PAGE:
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About The commoner. (Lincoln, Neb.) 1901-1923 | View Entire Issue (Oct. 1, 1918)
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WILLIAM J. BRYAN, EDITOR AND PROPRIETOR
VOL 18, NO. 10
Lincoln, Nebraska, October, 1918
Whole Number 714
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Vote only for legislative candidates who favor ratification. Fourteen states have ratified twenty-two more are neces
sary. These can he secured at the coming election if the friends of the amendment do their duty. The sentiment in favor of
the amendment is overwhelming hut it must he expressed at the polls to be eifective.
The voters should lay partisanship aside and vote for the DRY legislative candidate against the WET candidate regard
less of party. A republican legislator who will vote to ratify the national prohibition amendment is better than a democratic
legislator who will vote to defeat the amendment and retain the saloons. And, of-course, the' reverse is also true a dry
democrat is better than a wet republican. f
Vote only for legislative candidates-pledged to ratification and our fight will he won when the polls close next November.
- '" " - W. J. BRYAN.
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The failure of the advocates of woman suf-
rago to muster the necessary two-thirds in the
mate, on October 1st, does not moan defeat
simply means delay.. The record of the vote
fill be found on another page. The President
Id all he could; his speech to the senate was
powerful appeal but it failed to change a
pgle vote. Tho ;opposltion to suffrage has
iwiudled until it is now made up largely of
jv'o groups; viz., the southern senators who are
trgely influenced by the race question, as shown
the willingness of many "of them to support
if limited to white women and another
Koup made up of supporters of the saloon who
inderstand that woman is the greatest foe of
o liquor traffic. ' I do not mean that these two
lasses include all opponents, but nearly all.
Tho above classification is made for the en
gagement of the advocates of 'suffrage. The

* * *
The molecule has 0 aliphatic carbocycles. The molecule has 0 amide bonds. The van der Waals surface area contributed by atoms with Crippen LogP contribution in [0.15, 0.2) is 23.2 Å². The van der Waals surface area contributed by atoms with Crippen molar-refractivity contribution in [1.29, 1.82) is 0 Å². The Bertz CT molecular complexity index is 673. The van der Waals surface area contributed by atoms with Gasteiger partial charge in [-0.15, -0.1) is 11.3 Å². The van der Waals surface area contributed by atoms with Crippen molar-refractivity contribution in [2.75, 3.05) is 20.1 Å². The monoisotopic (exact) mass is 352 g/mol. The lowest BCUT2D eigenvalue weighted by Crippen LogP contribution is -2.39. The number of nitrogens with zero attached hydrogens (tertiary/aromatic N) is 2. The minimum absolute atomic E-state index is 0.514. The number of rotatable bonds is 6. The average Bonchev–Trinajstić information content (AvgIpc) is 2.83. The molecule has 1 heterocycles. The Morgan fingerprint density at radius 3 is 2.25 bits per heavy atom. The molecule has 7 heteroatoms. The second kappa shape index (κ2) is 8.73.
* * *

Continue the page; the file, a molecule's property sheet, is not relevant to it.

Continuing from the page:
Hithern senators will cjiange their votes when
foy are assured that their constituents desire
iffrage and it is probable that some of them
Jill bo so informed when .the legislatures meet
;: in -Januaryi hpse-, hqsevvyotes Tcflect!, the-
'V- --.-" '( - -I-.--W j .''', ... .- . - .. i, ... .J V..A.L ij.Bu.B"
fvtBftorT&ftraW'dESr'-tho prohibition amend-
raent is ratified, which is likoly to be In January.
The winter is sure to bring changes, probably
enough to insure submission of the suffrage
amendment by February 15, if not by the first
of that month. Suffrage is coming and coming
soon. W. J. BRYAN.
Mr. Konta assured Dr. Dernburg, the German
propagandist, that the distillers and brewers
could be counted on to advance "unlimitaDle
capital" to finance a German propaganda paper
if it would fight prohibition, but he suggested
that the matter would have to be handled with
the "utmost delicacy," and added, "No suspi
cion of the influences behind it should be al
lowed to reach the public." But it did reach tho
public and the result was just such an explosion
as Mr. Konta feared. But a few more injuries
won't hurt the liquor business is too far gone
to feel them.
Write to Your Senators to
Support the Woman Suff
rage Amendment, or, better
still, telegraph; Let Them
Know, the Wishes of their
Constituents and Most of
Them will Obey.
THE MAJORITY GROWS
War prohibition passed the senate .45 to 6 -"
(7 1-2 to 1); it passed the house 134 to, 27
(almost 5 to 1); it passed the White House
UNANIMOUSLY. The majority for prohibition
The President will need progressive democrats
in the senate and house to insure equitable
distribution of tax burdens while the war con
tinues and to deal wisely with the problems that
will demand attention when the war is over. .
Our soldiers are marching on to victory. En
courage them by buying Liberty bonds. Failure .
to furnish the money needed would encourage
the enemy. '
Go to the polls and vote November 5. The
stay-at-home vote indicates indifference; and no.
one can afford to be indifferent this year.
On November 11, n combined drive will be
made in behalf of tho various organizations that
are aiding the government, in its offort to main
tain in the army tho moral standards of tho
home. Heretofore, these organizations have
presented Separate appeals, but it has been de
cided, and wisely so, to combine them and divide
according to a ratio agreed upon all subscrip
tions which do n6t specifically name one of the
organizations as a beneficiary.
The "war has exerted a powerful influence in
drawing thp different denominations nearer to
gether. Gentile and Jew, Protestant and Catho
lic are fighting side by side; Ahey are sharing
risk and glory together. They have learned td
respect each other and each has become more
tolerant of the other's religion. They are not
less religious on ho contrary, their religious
convictions have been deepened but they have
learned charity, and that charity will have in
fluence when the war is over.
The joint appeal is a result of this coming
together and will, in turn, prove the cause of
a still closer union. The response ought to bo
prompt and generous. w. J. BRYAN.
NOT DEFEATED BUT DELAYED
THE JOINT DRIVE' " ; ".
"DELICATE" BUSINESS .. ;
MR. TAFT ON THE PRIMARY ' - -
- A GRATIFYING CHANGE
KAISERISM IN MINNESOTA .
ATTENTION, NEBRASKA VOTERS!
WET DEMOCRACY IN CALIFORNIA
NO PEACE WITH AUTOCRACY, SAYS .
PRESIDENT'S WOMAN SUFFRAGE
PROHIBITION: STATE AND NATIONAL
PRESIDENT'S WAR AIMS .SPEECH
BREWER GOLD TO BUY PRESS
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